3. Place Stem Cutting in a Warm Spot of Filtered Sunlight 

Keep the vase in a room of at least 65°F in filtered sunlight – on a windowsill with a cloth shade is ideal or a few feet from a south-facing window.

Aim to change the water every 5-7 days to prevent algae growth, and expect to see roots forming in a month or less.

4. Transplant Stem Cuttings Once Roots Measure 2 inches Long

Established stem cuttings can be planted into individual pots of moist soil medium once the roots measure at least 2 inches.

Check that the roots are pale and not darkly colored or mushy as the latter suggests rot after sitting in the same water for too long.

If your cutting has failed to develop roots altogether after a month, review your lighting conditions – cuttings need bright indirect sunlight, not full shade or sun.

Method #4 – Stem Cuttings in Soil

Supplies Needed:

  • Small 4-5 inch plastic pot
  • Pruning shears
  • Pencil/dowel stick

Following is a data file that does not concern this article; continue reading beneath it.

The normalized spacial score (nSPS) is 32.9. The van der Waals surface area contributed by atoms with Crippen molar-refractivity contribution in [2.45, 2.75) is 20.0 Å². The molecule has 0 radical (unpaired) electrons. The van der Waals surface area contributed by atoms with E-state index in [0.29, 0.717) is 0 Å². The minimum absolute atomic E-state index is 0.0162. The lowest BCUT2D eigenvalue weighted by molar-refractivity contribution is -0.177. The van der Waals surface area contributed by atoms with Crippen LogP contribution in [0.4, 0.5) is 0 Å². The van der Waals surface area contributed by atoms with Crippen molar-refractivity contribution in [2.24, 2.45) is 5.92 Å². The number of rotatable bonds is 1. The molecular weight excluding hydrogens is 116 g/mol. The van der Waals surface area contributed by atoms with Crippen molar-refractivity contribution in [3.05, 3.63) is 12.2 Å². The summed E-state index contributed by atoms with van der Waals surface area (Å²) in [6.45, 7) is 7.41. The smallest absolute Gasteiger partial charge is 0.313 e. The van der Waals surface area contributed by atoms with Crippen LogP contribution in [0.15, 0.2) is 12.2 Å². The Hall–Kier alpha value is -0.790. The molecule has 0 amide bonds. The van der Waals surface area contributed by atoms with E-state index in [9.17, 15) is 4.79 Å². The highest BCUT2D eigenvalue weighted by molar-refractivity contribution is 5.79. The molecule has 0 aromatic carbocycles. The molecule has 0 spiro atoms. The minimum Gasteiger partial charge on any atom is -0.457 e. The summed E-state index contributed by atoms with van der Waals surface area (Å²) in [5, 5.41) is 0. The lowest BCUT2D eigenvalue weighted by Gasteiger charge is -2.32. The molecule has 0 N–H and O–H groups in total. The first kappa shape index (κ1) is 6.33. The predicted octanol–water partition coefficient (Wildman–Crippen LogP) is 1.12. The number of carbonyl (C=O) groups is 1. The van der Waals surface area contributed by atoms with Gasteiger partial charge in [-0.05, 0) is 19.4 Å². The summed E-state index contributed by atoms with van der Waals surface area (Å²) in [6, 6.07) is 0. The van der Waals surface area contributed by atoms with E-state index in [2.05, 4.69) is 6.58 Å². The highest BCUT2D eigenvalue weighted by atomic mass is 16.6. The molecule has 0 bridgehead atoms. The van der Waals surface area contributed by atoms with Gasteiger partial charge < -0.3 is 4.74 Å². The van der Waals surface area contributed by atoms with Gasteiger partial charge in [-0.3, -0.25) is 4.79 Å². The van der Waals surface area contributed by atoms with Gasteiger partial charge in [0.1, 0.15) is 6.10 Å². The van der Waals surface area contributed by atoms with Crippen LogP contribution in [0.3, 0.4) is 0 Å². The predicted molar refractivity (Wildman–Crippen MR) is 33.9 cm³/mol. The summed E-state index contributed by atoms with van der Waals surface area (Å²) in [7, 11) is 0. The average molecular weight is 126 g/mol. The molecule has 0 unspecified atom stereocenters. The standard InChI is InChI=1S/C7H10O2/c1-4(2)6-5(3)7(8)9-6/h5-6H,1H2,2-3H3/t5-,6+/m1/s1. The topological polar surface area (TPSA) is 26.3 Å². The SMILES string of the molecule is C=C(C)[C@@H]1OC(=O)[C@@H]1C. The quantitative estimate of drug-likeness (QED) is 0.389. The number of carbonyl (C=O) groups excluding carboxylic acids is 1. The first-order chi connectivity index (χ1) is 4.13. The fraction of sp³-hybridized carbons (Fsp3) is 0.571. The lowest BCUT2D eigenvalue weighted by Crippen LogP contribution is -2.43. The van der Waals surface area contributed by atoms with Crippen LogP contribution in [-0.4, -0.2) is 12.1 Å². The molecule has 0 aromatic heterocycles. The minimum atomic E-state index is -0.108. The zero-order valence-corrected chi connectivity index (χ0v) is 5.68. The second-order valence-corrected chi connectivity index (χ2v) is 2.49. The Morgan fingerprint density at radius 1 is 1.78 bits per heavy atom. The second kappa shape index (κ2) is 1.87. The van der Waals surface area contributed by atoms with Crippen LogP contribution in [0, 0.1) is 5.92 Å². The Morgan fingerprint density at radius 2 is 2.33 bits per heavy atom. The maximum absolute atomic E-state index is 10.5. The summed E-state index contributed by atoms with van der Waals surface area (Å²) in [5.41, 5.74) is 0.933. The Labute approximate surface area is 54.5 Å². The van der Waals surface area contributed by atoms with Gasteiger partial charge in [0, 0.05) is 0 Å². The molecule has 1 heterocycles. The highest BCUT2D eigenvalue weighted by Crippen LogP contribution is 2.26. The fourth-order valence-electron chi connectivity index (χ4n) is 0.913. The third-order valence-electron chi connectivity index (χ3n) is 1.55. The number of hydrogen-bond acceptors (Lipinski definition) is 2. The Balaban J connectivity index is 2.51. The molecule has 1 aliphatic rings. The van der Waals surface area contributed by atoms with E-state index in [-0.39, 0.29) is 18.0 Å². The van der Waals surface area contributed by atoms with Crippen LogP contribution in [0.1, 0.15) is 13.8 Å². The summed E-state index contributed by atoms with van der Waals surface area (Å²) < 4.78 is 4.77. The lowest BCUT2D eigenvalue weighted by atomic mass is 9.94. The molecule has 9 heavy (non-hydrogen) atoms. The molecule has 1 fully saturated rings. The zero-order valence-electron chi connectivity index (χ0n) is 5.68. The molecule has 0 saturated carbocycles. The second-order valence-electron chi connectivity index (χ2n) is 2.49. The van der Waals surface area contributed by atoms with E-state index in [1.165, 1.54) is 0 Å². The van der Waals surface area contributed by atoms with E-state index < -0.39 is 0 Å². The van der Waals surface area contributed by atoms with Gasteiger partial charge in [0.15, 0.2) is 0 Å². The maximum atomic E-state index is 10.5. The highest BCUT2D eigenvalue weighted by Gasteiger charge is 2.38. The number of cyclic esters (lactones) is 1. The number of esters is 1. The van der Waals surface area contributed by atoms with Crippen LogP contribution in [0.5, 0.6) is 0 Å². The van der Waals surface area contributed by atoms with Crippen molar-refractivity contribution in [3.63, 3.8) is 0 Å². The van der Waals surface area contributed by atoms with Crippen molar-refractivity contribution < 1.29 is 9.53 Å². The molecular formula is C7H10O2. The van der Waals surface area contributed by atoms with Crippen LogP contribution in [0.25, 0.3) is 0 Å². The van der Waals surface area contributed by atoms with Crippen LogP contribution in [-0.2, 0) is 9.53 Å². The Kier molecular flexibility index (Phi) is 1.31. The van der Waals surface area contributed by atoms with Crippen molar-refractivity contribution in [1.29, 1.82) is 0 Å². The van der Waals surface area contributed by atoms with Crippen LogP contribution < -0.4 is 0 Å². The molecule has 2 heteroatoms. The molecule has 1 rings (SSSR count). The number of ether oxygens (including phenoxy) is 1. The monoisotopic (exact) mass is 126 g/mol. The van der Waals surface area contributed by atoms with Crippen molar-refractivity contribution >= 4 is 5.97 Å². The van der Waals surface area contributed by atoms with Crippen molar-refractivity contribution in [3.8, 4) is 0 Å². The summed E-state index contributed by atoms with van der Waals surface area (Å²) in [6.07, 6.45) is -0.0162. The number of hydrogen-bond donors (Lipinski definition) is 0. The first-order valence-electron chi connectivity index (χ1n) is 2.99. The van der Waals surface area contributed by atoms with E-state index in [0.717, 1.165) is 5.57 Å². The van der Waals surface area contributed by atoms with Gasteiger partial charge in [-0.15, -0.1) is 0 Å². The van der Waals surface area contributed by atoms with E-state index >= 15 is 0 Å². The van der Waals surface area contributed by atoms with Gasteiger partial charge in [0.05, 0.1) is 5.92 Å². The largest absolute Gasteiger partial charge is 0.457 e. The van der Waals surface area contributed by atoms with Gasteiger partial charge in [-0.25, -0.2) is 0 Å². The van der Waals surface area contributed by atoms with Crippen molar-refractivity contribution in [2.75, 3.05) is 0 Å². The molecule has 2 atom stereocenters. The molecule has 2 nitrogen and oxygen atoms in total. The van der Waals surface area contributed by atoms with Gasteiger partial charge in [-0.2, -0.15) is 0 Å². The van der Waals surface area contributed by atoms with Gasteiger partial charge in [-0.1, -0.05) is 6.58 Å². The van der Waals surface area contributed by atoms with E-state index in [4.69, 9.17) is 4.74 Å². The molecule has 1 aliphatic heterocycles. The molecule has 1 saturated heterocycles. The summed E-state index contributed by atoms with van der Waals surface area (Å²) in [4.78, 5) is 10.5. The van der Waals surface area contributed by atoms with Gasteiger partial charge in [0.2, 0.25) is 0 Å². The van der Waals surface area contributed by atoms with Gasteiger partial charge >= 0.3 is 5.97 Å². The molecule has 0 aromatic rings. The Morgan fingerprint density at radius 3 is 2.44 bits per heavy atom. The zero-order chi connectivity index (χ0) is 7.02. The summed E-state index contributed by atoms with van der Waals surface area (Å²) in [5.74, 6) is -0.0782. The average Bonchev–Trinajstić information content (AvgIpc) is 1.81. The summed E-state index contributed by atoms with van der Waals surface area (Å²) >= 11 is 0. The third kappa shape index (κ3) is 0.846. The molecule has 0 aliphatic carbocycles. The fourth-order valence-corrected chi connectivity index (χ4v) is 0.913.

• Humidifier/humidity tray

1. Prepare a 4-5 inch Container With Moist, Well-Draining Potting Mix

Take a small plastic plant pot with drainage holes and fill it about halfway with a potting medium of 1-part peat moss and 1-part perlite

The lightweight granular perlite promotes soil aeration which is crucial for warding off rot as the roots develop.

Water the medium until it’s moist and make a hole in the center of the mix using a pencil.

2. Cut a 5-7 inch Stem Section Below a Leaf Node & Remove Any Lower Leaves

Using clean pruning shears, take a 5-7 inch long stem cutting at a 45° angle, and as before cut below a leaf node.

Be sure to remove any lower leaves on the stem cutting to prevent submerging leaves in the soil, which could contribute to basal stem rot and fungus.

3. Place Cutting In Prepared Pot & Place in Warm, Humid Environment for 3-4 Weeks

Carefully plant your stem cutting roughly 4 inches deep into the potting medium, and add the remainder of the mix, patting down lightly around the stem to ensure it remains upright.